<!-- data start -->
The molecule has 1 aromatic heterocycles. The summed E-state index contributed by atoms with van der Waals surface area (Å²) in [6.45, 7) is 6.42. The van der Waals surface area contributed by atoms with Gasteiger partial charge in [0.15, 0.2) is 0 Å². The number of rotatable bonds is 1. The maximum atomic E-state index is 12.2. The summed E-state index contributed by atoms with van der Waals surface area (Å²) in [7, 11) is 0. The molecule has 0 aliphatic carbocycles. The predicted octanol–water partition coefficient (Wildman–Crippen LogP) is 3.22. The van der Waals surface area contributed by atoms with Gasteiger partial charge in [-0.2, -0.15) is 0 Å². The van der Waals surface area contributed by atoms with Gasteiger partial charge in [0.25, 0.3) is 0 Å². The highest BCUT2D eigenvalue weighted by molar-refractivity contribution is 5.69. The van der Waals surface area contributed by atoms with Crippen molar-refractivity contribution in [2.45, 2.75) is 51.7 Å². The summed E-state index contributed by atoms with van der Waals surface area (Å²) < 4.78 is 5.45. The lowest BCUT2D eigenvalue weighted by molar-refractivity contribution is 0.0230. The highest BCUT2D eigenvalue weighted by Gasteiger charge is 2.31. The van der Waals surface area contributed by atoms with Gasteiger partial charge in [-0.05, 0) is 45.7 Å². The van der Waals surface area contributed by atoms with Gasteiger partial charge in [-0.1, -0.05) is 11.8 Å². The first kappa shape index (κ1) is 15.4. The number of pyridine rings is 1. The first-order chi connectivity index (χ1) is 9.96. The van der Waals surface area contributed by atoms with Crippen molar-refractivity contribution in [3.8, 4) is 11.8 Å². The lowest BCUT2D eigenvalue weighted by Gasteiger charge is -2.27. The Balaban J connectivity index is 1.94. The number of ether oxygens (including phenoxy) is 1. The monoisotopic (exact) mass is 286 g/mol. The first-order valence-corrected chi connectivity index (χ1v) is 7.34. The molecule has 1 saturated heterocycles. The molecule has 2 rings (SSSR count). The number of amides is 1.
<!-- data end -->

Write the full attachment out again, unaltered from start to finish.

The molecule has 1 aromatic heterocycles. The summed E-state index contributed by atoms with van der Waals surface area (Å²) in [6.45, 7) is 6.42. The van der Waals surface area contributed by atoms with Gasteiger partial charge in [0.15, 0.2) is 0 Å². The number of rotatable bonds is 1. The maximum atomic E-state index is 12.2. The summed E-state index contributed by atoms with van der Waals surface area (Å²) in [7, 11) is 0. The molecule has 0 aliphatic carbocycles. The predicted octanol–water partition coefficient (Wildman–Crippen LogP) is 3.22. The van der Waals surface area contributed by atoms with Gasteiger partial charge in [-0.2, -0.15) is 0 Å². The van der Waals surface area contributed by atoms with Gasteiger partial charge in [0.25, 0.3) is 0 Å². The highest BCUT2D eigenvalue weighted by molar-refractivity contribution is 5.69. The van der Waals surface area contributed by atoms with Crippen molar-refractivity contribution in [2.45, 2.75) is 51.7 Å². The summed E-state index contributed by atoms with van der Waals surface area (Å²) < 4.78 is 5.45. The lowest BCUT2D eigenvalue weighted by molar-refractivity contribution is 0.0230. The highest BCUT2D eigenvalue weighted by Gasteiger charge is 2.31. The van der Waals surface area contributed by atoms with Gasteiger partial charge in [-0.05, 0) is 45.7 Å². The van der Waals surface area contributed by atoms with Gasteiger partial charge in [-0.1, -0.05) is 11.8 Å². The first kappa shape index (κ1) is 15.4. The number of pyridine rings is 1. The first-order chi connectivity index (χ1) is 9.96. The van der Waals surface area contributed by atoms with Crippen molar-refractivity contribution in [3.8, 4) is 11.8 Å². The lowest BCUT2D eigenvalue weighted by Gasteiger charge is -2.27. The Balaban J connectivity index is 1.94. The number of ether oxygens (including phenoxy) is 1. The monoisotopic (exact) mass is 286 g/mol. The first-order valence-corrected chi connectivity index (χ1v) is 7.34. The molecule has 1 saturated heterocycles. The molecule has 2 rings (SSSR count). The number of amides is 1.